Review by D.H.T. Shippey

When George Washington wrote his will, he explicitly laid out a plan to set his slaves free and provide for their future. This fact alone makes a book about Washington and the slaves in his life an important work.

  Henry Wiencek’s An Imperfect God: George Washington, His Slaves, and the Creation of America was the first book ever to focus on this important subject.  It is also, surprisingly, still the only book to do so. In his book Wiencek drifts between deep scholarly research, hearsay, speculation, and even his own personal experiences. It is an uneven read. Much of the book is fascinating, parts of the book are frustrating, and bits are downright infuriating. At times, for no perceptible reason, the book leaves Washington altogether to follow later descendants. Missing is any illumination (and almost any mention) on the subject of Billy Lee.  Lee, who was at Washington’s side through the Revolutionary War and was the most famous American of African decent of his time. While the book does show Washington’s evolving attitudes toward slavery and the slaves themselves, Wiencek’s ricocheting time line makes it hard to find continuity in the story. We never do hear how the plans Washington made in his will for housing and vocational training for the liberated slaves worked out, and the book’s last words are, illogically, those of Abraham Lincoln. I’m still trying to figure out where the editor was on that one.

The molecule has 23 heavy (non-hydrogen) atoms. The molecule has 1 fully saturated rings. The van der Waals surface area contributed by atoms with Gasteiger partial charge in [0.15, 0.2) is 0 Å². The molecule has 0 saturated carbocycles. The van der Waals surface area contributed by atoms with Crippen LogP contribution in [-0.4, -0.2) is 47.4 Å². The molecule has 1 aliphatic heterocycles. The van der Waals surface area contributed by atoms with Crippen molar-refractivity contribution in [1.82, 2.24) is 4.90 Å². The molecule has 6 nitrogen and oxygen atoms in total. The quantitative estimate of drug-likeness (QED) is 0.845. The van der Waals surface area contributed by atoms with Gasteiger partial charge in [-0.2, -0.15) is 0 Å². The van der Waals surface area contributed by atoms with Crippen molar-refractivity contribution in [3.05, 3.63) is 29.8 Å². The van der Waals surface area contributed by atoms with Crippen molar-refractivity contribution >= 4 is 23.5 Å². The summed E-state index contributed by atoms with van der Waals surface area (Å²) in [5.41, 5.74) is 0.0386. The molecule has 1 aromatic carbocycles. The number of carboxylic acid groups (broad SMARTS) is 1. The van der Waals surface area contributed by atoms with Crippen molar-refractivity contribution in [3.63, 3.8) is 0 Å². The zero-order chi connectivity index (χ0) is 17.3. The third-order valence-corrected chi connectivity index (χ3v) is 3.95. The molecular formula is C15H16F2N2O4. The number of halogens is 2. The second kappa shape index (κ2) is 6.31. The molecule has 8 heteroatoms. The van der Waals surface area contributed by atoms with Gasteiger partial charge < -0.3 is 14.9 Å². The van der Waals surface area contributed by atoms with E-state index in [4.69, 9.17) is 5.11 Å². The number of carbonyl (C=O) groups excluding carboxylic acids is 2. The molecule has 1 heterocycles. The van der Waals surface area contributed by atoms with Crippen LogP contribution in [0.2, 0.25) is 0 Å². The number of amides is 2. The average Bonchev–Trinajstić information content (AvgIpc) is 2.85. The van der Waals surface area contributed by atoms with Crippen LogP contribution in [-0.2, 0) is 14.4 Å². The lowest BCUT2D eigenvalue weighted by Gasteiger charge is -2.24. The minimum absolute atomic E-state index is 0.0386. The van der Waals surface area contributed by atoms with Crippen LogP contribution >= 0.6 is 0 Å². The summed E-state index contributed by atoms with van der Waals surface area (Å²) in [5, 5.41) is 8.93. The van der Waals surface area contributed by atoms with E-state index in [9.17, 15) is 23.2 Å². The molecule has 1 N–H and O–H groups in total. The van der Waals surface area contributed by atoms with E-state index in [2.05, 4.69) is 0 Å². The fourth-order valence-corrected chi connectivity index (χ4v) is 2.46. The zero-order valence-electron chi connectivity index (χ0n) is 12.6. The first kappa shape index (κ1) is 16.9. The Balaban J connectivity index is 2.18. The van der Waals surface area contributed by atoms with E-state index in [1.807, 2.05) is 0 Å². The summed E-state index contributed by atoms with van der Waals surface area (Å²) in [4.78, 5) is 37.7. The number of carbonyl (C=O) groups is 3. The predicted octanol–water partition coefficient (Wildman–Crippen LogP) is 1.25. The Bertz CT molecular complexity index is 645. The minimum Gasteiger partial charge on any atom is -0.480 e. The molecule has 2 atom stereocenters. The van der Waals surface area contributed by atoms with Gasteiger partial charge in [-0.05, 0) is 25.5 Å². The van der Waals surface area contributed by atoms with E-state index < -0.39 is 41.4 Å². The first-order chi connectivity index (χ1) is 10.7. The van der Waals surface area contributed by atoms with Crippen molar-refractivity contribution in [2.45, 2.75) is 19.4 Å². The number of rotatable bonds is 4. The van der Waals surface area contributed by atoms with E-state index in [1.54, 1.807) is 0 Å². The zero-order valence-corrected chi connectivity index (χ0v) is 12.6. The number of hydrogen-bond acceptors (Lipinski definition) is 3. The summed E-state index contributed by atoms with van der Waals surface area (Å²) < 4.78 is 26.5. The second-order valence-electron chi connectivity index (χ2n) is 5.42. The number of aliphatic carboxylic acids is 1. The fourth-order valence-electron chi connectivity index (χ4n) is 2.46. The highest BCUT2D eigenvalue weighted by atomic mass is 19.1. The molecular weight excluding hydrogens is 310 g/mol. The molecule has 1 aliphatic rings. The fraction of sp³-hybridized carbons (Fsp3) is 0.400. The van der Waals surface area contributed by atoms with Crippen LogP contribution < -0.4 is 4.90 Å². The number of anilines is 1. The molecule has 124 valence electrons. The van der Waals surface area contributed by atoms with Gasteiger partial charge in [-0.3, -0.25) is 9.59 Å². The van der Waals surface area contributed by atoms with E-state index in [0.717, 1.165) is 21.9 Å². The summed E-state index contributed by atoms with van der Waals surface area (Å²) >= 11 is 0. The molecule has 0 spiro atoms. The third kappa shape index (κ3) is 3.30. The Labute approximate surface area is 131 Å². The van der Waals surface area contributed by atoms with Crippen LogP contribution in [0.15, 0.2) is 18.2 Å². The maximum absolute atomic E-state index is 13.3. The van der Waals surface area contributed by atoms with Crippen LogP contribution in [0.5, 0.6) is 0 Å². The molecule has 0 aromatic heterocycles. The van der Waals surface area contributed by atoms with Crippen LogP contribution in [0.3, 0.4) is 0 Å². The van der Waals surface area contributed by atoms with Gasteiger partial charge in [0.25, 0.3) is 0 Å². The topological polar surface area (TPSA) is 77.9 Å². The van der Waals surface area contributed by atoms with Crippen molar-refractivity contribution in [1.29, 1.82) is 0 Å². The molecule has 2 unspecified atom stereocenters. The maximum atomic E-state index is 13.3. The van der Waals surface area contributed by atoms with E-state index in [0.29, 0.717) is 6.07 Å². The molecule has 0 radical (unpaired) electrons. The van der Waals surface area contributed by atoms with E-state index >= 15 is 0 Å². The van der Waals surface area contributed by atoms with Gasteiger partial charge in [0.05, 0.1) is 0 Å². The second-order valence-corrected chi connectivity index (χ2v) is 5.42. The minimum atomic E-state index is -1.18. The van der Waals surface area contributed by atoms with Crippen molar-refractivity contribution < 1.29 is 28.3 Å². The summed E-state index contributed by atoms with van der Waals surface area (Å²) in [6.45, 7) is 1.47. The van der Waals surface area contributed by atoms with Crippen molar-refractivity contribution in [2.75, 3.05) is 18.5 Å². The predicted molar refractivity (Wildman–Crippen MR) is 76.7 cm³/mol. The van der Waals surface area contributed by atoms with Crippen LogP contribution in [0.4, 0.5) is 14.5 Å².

An Imperfect Book

An Imperfect God: George Washington, His Slaves REVIEW




Ultimately, Washington’s heroic status is undiminished, and one is led to believe that the country missed a great opportunity to build on his example. 

   I was left with the feeling that the great and revelatory work on Washington and slavery was yet to be done, but that Mr. Wiencek deserves credit for being the first to attempt such a Herculean task. I can’t recommend the book to the average reader, but if you are deeply interested (as I am) in the subject, then it’s the best one you will find. Especially since it’s the only one you will find.  And if you get the opportunity to invite Henry Wiencek over for a dinner party, do it! I think he’d make fascinating company.